• BRIEF DESCRIPTION OF THE DRAWINGS
  • An embodiment of the present invention will now be described by way of example only with reference to the following drawings in which: [0010]
  • FIG. 1 is a block diagram of a network of managed entities; [0011]
  • FIG. 2 is a block diagram of a notification collector according to an embodiment of the present invention; and [0012]
  • FIG. 3 is a flowchart of a method according to an embodiment of the present invention.[0013]
  • DETAILED DESCRIPTION OF THE INVENTION
  • For convenience, like numerals in the description refer to like structures in the drawings. As previously described, many telecommunications networks include distinct components and sub-systems that require management by a management system. These component and sub-systems are referred to as managed entities. The management system is a remote entity that observes and configures one or more telecommunication networks. Managed entities include hardware components, physical interfaces, logical interfaces and services. Managed entities typically have interfaces to include or exclude them from the telecommunication network, and to display state information, statistics, and configuration parameters. Managed entities have a cohesive data set that describes and configures them, and may have state behavior that is influenced by operating stimuli. [0014]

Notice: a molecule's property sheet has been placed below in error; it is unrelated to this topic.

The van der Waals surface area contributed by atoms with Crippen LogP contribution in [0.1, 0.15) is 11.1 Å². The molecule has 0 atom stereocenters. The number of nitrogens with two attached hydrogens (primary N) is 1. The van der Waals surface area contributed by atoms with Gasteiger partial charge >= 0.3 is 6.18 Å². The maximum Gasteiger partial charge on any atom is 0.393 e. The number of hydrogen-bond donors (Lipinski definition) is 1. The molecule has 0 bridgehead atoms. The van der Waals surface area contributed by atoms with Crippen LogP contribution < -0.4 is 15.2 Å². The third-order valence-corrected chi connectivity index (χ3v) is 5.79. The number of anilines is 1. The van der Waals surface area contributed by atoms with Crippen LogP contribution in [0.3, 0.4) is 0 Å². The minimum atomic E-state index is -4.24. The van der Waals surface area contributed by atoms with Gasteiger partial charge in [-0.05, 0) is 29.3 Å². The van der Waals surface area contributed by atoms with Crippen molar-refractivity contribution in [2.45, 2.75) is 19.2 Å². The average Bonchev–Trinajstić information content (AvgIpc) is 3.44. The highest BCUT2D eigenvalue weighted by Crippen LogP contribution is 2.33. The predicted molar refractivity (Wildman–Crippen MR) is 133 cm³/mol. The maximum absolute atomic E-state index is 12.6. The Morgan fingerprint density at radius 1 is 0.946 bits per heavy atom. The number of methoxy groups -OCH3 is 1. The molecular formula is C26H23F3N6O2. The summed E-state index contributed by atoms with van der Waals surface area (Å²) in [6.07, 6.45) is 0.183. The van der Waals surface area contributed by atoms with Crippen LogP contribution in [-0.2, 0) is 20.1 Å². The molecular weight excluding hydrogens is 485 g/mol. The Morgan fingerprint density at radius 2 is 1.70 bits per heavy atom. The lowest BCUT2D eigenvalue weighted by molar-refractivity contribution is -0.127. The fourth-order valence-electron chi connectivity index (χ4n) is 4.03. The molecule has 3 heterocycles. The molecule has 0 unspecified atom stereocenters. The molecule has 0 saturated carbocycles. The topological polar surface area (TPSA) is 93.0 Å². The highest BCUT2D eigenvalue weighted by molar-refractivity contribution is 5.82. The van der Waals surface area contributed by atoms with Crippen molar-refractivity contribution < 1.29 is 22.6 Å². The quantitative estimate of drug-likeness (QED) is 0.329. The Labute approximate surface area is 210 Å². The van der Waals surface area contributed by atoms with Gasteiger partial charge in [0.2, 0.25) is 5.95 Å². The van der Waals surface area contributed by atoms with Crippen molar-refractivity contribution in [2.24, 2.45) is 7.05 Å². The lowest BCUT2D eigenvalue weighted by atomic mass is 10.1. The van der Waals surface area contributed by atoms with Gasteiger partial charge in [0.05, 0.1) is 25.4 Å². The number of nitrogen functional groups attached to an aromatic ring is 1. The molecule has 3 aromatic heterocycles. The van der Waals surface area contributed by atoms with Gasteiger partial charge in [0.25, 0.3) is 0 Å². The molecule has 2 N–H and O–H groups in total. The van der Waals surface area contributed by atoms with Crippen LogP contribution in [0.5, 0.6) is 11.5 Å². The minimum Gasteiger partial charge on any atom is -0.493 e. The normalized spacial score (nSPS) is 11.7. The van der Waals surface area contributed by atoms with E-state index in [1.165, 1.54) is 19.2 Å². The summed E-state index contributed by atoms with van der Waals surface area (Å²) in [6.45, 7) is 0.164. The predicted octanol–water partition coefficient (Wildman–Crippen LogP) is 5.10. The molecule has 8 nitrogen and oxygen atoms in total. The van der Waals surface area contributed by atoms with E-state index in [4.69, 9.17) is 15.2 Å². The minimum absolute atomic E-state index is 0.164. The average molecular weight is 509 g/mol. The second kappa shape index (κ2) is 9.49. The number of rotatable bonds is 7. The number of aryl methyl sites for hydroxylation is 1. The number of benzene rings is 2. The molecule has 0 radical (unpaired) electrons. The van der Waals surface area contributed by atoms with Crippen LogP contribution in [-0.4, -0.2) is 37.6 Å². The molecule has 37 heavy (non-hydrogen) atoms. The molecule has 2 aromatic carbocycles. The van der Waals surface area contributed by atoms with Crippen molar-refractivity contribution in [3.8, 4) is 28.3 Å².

• A managed entity is often related to other managed entities in a dependency relationship. The relationship includes referential integrity between a dependent entity and an entity upon which it depends, referred to as the “dependee”. The referential integrity is generally in the form of a foreign key, which is an attribute (or group of attributes) that is used to refer to a primary key of a dependee. The primary key is an attribute (or group of attributes) that uniquely identifies the dependee. Further, there is often a state observation relationship as described by the “observer” pattern detailed in the 1995 book “Design Patterns” by Erich Gamma, Richard Helm, Ralph Johnson, and John Vlissides. [0015]